[1200] In one embodiment, the present invention encompasses a novel therapeutic composition comprising a Cox-2 inhibitor and an EGF receptor antagonist.

[1201] In yet another embodiment, the present invention encompasses a pharmaceutical composition for preventing or treating a neoplasia-related disorder in a subject that is in need of such prevention and treatment, the pharmaceutical composition comprising a Cox-2 inhibitor, an EGF receptor antagonist, and a pharmaceutically acceptable carrier.

[1202] Illustrative pharmaceutically acceptable salts are prepared from formic, acetic, propionic, succinic, glycolic, gluconic, lactic, malic, tartaric, citric, ascorbic, glucuronic, maleic, fumaric, pyruvic, aspartic, glutamic, benzoic, anthranilic, mesylic, stearic, salicylic, p-hydroxybenzoic, phenylacetic, mandelic, embonic (pamoic), methanesulfonic, ethanesulfonic, benzenesulfonic, pantothenic, toluenesulfonic, 2-hydroxyethanesulfonic, sulfanilic, cyclohexylaminosulfonic, algenic, b-hydroxybutyric, galactaric and galacturonic acids.

[1203] Suitable pharmaceutically-acceptable base addition salts of compounds of the present invention include metallic ion salts and organic ion salts. More preferred metallic ion salts include, but are not limited to appropriate alkali metal (group Ia) salts, alkaline earth metal (group IIa) salts and other physiological acceptable metal ions. Such salts can be made from the ions of aluminum, calcium, lithium, magnesium, potassium, sodium and zinc. Preferred organic salts can be made from tertiary amines and quaternary ammonium salts, including in part, trimethylamine, diethylamine, N,N′-dibenzylethylenediamine, chloroprocaine, choline, diethanolamine, ethylenediamine, meglumine (N-methylglucamine) and procaine. All of the above salts can be prepared by those skilled in the art by conventional means from the corresponding compound of the present invention.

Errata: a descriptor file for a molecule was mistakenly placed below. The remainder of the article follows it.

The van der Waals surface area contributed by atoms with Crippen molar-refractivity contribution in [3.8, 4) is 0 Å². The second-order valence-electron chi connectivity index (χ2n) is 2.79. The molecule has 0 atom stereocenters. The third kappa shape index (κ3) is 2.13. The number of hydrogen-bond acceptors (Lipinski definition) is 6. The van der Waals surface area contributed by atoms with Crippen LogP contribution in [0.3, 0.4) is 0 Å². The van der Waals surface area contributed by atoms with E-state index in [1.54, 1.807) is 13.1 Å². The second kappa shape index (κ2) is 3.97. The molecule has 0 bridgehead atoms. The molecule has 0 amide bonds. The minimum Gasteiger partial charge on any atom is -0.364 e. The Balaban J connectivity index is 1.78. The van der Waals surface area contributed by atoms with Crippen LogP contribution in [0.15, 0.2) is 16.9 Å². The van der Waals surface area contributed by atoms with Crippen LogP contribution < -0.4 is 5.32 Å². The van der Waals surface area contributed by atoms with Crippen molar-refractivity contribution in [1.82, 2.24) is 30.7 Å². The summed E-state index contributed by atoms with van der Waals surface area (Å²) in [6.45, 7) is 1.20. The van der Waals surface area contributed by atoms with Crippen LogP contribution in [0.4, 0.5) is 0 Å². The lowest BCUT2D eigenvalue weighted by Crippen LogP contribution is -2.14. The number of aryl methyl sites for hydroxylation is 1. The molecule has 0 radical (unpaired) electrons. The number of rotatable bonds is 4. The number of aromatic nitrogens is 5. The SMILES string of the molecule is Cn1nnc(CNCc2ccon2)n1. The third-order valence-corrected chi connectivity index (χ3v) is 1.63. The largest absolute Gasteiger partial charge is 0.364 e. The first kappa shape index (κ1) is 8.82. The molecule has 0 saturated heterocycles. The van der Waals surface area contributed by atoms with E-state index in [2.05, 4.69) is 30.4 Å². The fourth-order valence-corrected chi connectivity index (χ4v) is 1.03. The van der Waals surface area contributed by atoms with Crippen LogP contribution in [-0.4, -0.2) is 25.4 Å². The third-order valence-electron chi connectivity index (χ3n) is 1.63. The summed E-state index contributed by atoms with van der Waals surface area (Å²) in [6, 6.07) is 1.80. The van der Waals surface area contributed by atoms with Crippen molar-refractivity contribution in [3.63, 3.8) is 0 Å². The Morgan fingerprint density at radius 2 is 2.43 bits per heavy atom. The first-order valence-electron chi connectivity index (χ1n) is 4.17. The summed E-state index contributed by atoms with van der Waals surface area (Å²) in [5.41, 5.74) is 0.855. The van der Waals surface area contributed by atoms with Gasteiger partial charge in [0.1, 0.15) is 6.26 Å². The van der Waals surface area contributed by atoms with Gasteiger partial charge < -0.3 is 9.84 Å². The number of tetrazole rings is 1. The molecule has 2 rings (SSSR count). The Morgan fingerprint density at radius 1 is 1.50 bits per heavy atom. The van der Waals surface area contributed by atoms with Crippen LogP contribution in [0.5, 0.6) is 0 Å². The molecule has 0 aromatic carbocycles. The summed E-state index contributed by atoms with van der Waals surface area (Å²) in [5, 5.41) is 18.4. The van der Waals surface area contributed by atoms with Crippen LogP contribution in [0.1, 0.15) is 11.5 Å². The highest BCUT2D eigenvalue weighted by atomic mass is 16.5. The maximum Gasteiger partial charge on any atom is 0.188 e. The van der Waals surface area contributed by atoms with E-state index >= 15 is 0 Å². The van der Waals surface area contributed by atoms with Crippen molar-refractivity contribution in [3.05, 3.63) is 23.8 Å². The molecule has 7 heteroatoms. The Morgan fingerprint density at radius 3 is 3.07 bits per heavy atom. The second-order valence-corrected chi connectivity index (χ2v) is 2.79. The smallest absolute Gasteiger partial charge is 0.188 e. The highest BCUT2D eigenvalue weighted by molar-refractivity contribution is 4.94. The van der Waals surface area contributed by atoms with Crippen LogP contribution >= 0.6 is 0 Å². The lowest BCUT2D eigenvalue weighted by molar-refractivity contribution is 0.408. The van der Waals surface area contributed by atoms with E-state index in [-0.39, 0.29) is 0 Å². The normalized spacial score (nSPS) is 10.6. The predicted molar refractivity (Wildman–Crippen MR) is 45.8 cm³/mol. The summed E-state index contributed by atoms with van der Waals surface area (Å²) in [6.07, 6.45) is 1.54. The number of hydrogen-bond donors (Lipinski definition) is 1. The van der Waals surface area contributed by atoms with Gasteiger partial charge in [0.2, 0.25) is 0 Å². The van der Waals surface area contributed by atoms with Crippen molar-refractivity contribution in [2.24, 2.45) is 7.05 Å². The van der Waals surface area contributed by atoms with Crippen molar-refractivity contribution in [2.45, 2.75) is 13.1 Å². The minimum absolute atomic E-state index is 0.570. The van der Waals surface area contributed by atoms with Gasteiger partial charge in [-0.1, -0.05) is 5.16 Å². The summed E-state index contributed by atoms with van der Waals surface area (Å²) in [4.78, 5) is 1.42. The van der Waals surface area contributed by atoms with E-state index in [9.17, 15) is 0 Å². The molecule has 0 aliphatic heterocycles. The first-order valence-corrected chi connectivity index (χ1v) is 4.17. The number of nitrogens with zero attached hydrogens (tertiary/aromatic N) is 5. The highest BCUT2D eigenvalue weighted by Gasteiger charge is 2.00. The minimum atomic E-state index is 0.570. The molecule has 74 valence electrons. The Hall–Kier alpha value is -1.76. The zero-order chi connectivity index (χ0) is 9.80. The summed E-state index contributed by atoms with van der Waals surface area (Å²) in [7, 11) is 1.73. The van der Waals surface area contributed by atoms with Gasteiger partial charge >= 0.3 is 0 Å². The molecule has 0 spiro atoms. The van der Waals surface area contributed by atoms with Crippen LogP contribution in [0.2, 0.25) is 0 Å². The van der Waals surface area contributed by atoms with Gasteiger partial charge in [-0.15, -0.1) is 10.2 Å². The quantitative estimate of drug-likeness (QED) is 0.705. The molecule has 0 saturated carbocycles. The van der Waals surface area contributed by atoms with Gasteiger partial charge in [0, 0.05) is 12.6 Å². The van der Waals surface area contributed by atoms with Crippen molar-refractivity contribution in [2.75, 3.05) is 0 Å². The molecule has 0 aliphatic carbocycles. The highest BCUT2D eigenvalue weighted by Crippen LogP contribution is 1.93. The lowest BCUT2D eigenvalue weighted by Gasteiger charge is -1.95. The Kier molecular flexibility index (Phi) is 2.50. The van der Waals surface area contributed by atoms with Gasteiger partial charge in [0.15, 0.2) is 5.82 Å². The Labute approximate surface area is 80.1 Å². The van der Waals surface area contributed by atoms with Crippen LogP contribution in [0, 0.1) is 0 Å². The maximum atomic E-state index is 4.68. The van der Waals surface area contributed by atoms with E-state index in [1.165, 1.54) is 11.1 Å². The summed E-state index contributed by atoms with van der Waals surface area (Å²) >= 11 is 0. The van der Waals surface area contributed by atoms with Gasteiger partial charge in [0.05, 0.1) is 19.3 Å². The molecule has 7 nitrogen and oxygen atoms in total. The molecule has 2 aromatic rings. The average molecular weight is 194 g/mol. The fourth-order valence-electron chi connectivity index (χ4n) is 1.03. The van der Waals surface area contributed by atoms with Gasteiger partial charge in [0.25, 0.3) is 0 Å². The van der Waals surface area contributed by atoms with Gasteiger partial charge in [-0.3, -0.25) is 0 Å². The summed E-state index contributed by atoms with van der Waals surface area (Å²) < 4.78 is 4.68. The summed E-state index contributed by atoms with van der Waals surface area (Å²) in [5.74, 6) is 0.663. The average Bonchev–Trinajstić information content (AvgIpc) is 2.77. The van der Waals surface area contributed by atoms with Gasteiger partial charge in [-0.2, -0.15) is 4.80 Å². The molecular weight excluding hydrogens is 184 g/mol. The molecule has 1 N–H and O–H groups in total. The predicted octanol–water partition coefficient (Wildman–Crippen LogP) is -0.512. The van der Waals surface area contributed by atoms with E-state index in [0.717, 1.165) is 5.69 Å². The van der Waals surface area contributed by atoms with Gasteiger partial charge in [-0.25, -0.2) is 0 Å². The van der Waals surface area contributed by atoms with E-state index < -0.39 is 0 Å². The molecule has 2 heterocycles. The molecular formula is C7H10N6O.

[1204] When used as a therapeutic the compounds described herein are preferably administered with a physiologically acceptable carrier. A physiologically acceptable carrier is a formulation to which the compound can be added to dissolve it or otherwise facilitate its administration. Examples of physiologically acceptable carriers include, but are not limited to, water, saline, physiologically buffered saline. Additional examples are provided below.

[1205] The phrase “pharmaceutically acceptable” is used adjectivally herein to mean that the modified noun is appropriate for use in a pharmaceutical product. Pharmaceutically acceptable cations include metallic ions and organic ions. More preferred metallic ions include, but are not limited to appropriate alkali metal salts, alkaline earth metal salts and other physiological acceptable metal ions. Exemplary ions include aluminum, calcium, lithium, magnesium, potassium, sodium and zinc in their usual valences. Preferred organic ions include protonated tertiary amines and quaternary ammonium cations, including in part, trimethylamine, diethylamine, N,N′-dibenzylethylenediamine, chloroprocaine, choline, diethanolamine, ethylenediamine, meglumine (N-methylglucamine) and procaine. Exemplary pharmaceutically acceptable acids include without limitation hydrochloric acid, hydrobromic acid, phosphoric acid, sulfuric acid, methanesulfonic acid, acetic acid, formic acid, tartaric acid, maleic acid, malic acid, citric acid, isocitric acid, succinic acid, lactic acid, gluconic acid, glucuronic acid, pyruvic acid oxalacetic acid, fumaric acid, propionic acid, aspartic acid, glutamic acid, benzoic acid, and the like.